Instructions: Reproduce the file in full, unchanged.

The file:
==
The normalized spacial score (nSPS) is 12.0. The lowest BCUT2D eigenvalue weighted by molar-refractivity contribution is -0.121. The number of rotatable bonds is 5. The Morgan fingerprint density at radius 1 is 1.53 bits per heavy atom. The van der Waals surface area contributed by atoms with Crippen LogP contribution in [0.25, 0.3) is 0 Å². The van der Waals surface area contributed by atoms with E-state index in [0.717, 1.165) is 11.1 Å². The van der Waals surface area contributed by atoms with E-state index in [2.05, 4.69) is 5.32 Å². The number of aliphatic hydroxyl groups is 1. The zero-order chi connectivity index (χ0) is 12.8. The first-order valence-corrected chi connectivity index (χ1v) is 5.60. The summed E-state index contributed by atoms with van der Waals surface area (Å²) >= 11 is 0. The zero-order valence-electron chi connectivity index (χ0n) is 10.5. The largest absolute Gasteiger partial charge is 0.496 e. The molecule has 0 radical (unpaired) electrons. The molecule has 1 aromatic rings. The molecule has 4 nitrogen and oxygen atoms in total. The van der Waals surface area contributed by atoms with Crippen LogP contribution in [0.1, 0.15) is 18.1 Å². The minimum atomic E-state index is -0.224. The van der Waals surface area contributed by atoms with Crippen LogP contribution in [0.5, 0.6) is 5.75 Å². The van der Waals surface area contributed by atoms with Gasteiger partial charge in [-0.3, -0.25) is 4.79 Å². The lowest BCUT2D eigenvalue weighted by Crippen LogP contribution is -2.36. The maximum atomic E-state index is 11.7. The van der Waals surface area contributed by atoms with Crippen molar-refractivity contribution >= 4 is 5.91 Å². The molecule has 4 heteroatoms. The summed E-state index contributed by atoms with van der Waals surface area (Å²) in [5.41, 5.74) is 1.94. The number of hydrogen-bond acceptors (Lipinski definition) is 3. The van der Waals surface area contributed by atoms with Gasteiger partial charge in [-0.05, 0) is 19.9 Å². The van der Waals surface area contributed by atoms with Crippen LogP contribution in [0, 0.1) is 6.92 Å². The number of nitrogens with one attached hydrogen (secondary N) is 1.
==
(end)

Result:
The normalized spacial score (nSPS) is 12.0. The lowest BCUT2D eigenvalue weighted by molar-refractivity contribution is -0.121. The number of rotatable bonds is 5. The Morgan fingerprint density at radius 1 is 1.53 bits per heavy atom. The van der Waals surface area contributed by atoms with Crippen LogP contribution in [0.25, 0.3) is 0 Å². The van der Waals surface area contributed by atoms with E-state index in [0.717, 1.165) is 11.1 Å². The van der Waals surface area contributed by atoms with E-state index in [2.05, 4.69) is 5.32 Å². The number of aliphatic hydroxyl groups is 1. The zero-order chi connectivity index (χ0) is 12.8. The first-order valence-corrected chi connectivity index (χ1v) is 5.60. The summed E-state index contributed by atoms with van der Waals surface area (Å²) >= 11 is 0. The zero-order valence-electron chi connectivity index (χ0n) is 10.5. The largest absolute Gasteiger partial charge is 0.496 e. The molecule has 0 radical (unpaired) electrons. The molecule has 1 aromatic rings. The molecule has 4 nitrogen and oxygen atoms in total. The van der Waals surface area contributed by atoms with Crippen LogP contribution in [0.1, 0.15) is 18.1 Å². The minimum atomic E-state index is -0.224. The van der Waals surface area contributed by atoms with Crippen LogP contribution in [0.5, 0.6) is 5.75 Å². The van der Waals surface area contributed by atoms with Gasteiger partial charge in [-0.3, -0.25) is 4.79 Å². The lowest BCUT2D eigenvalue weighted by Crippen LogP contribution is -2.36. The maximum atomic E-state index is 11.7. The van der Waals surface area contributed by atoms with Crippen molar-refractivity contribution >= 4 is 5.91 Å². The molecule has 4 heteroatoms. The summed E-state index contributed by atoms with van der Waals surface area (Å²) in [5.41, 5.74) is 1.94. The number of hydrogen-bond acceptors (Lipinski definition) is 3. The van der Waals surface area contributed by atoms with Gasteiger partial charge in [-0.05, 0) is 19.9 Å². The van der Waals surface area contributed by atoms with Crippen LogP contribution in [0, 0.1) is 6.92 Å². The number of nitrogens with one attached hydrogen (secondary N) is 1.